Long, cold winters are hard on car batteries, but long hot summers can be even harsher. Batteries in hot climates like Arizona, New Mexico and Florida typically need to be replaced a year or two sooner than those in states with more moderate climates. The reason is that heat causes the electrolyte inside the battery to evaporate, and once the level drops below the tops of the plates, the plates suffer permanent damage. To make matters worse, sealed top “maintenance-free” batteries have no provisions for adding make-up water. Consequently, many of these batteries are doomed if their water level gets too low.
Absorbent Glass Mat (AGM) batteries are typically much longer-lived because they have no liquid electrolyte in their cells. The electrolyte is held in spongy mats between the lead cell plates. This not only makes such batteries spill-proof but also less vulnerable to outgassing and loss of electrolyte over time.
AGM batteries are being used in a growing number of new vehicles not only because of their increased longevity but also because they perform better with high electrical loads and stop/start systems. Over the next couple of years, up to 40 percent of new cars may be equipped with fuel-saving stop/start systems and AGM batteries. Ford has said that up to 70 percent of its cars will have stop/start by 2017. Stop/start is being used on the 2014 Ford Fusion with a 1.5L EcoBoost engine, and the 2014 Chevy Malibu 2.5L engine (which gets 3 mpg better fuel economy in city driving than its conventional predecessor).
A stop/start system turns the engine off when a vehicle stops moving for more than a few seconds. This saves what would otherwise be wasted while the engine is idling. Stop/start systems can improve city fuel economy numbers an average of 3.5 percent up to 14 percent depending on how the vehicle is driven. On applications that come factory-equipped with an AGM battery, the same type of battery should be used to replace the original battery when a battery replacement becomes necessary.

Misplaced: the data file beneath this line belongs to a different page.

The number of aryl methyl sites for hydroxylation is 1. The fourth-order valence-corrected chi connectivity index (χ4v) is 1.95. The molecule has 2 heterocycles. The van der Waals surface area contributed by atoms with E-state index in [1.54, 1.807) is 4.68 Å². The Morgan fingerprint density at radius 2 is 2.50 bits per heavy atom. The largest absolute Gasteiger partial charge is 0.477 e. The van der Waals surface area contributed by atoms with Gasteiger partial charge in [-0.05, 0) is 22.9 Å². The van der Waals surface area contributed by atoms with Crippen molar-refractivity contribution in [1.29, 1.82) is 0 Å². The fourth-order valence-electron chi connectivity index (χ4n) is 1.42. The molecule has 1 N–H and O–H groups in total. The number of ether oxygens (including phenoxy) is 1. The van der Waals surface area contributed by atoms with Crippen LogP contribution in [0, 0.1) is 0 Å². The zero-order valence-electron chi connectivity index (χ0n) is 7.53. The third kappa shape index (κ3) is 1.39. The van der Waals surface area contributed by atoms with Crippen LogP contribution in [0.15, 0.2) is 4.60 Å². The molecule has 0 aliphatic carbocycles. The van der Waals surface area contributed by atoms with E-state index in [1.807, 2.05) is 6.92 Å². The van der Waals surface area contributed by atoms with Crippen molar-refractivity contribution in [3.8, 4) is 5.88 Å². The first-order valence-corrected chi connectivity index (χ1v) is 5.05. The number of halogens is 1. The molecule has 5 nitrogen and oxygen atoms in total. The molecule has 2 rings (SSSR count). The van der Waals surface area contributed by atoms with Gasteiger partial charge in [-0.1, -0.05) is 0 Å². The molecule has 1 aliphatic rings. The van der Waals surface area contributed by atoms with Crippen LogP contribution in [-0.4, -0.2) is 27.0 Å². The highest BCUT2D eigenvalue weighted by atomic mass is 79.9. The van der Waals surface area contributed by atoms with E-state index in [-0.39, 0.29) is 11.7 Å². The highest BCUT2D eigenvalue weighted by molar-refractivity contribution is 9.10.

Also important to battery life is keeping the battery at or near full charge. When a battery runs down, sulfate builds up on the plates. The longer the battery sits in a discharged condition, the harder it is to knock the sulfate off the plates when the battery is recharged. If there are too many deep discharge cycles with a conventional lead-acid battery, or the battery is chronically undercharged, it will lose its ability to accept a full charge. The battery will grow weaker and eventually fail.
Late-model vehicles are loaded with electronics that place increased demands on the battery and charging system. Many models have “keep alive” memories that draw a small current from the battery even when the key is off. To minimize the power drain, many modules are programmed to go into a sleep mode that minimizes power consumption at some time interval after the ignition has been switched off. Even so, the residual key-off power drain can be up to 100 milliwatts 30 minutes or more after the ignition has been switched off. Opening a door or approaching a vehicle with a smart key fob can activate the keyless entry system and other modules, increasing the power drain on the battery for a period of time. Consequently, if a vehicle is not driven for say a week to 10 days, the battery may discharge to the point where it can no longer crank the engine.
Loose, corroded or damaged battery cables that make poor electrical contact also can cause a battery to run down or prevent the engine from starting. Battery cables should always be inspected and cleaned or replaced as needed when starting/charging problems are encountered, or when installing a new battery.